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Resistance and Resilience to Coral Bleaching: Implications for Coral Reef Conservation and Management
West, J. AND R. V. Salm. Resistance and Resilience to Coral Bleaching: Implications for Coral Reef Conservation and Management. CONSERVATION BIOLOGY Volume: 17/956-967, (2003).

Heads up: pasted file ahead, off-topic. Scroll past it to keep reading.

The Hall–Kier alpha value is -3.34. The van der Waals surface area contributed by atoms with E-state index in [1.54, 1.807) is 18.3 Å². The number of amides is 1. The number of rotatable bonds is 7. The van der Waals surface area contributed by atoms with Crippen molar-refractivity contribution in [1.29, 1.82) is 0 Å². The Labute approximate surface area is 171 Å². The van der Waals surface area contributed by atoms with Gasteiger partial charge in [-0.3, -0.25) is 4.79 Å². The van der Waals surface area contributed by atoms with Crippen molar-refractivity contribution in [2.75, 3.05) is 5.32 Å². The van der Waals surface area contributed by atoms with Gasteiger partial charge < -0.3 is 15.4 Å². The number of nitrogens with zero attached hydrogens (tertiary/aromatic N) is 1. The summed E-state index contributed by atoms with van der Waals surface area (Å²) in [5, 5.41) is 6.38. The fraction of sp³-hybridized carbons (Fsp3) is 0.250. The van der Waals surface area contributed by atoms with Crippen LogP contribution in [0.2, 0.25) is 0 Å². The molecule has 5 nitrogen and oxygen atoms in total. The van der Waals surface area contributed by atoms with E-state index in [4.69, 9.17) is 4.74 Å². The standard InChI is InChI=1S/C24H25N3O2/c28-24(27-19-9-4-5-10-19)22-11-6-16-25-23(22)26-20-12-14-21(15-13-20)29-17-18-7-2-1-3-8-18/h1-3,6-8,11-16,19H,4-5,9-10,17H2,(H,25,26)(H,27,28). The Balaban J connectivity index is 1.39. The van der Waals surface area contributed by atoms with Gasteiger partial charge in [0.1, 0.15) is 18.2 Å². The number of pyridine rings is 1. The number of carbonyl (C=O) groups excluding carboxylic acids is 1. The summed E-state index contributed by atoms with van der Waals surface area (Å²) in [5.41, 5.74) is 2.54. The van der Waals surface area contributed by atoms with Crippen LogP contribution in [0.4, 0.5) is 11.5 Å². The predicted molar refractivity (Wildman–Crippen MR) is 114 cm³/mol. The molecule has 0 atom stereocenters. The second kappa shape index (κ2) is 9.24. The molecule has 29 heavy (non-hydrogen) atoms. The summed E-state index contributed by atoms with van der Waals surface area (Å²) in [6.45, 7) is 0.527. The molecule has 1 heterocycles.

The massive scale of the 1997-1998 El Nino-associated coral bleaching event underscores the need for strategies to mitigate biodiversity losses resulting from temperature-induced coral mortality. As baseline sea surface temperatures continue to rise, climate change may represent the single greatest threat to coral reefs worldwide. Based on evidence from the literature and systematically compiled observations from researchers in the field, this paper by Jordan M. West and Rodney V. Salm identifies likely environmental correlates of resistance and resilience to coral bleaching, including factors that reduce temperature stress, enhance water movement, decrease light stress, correlate with physiological tolerance, and provide physical or biological enhancement of recovery potential. As a tool for identifying reef areas that are likely to be robust in the face of continuing climate change and for determining priority areas for reducing direct anthropogenic impacts, this information has important implications for coral reef conservation and management.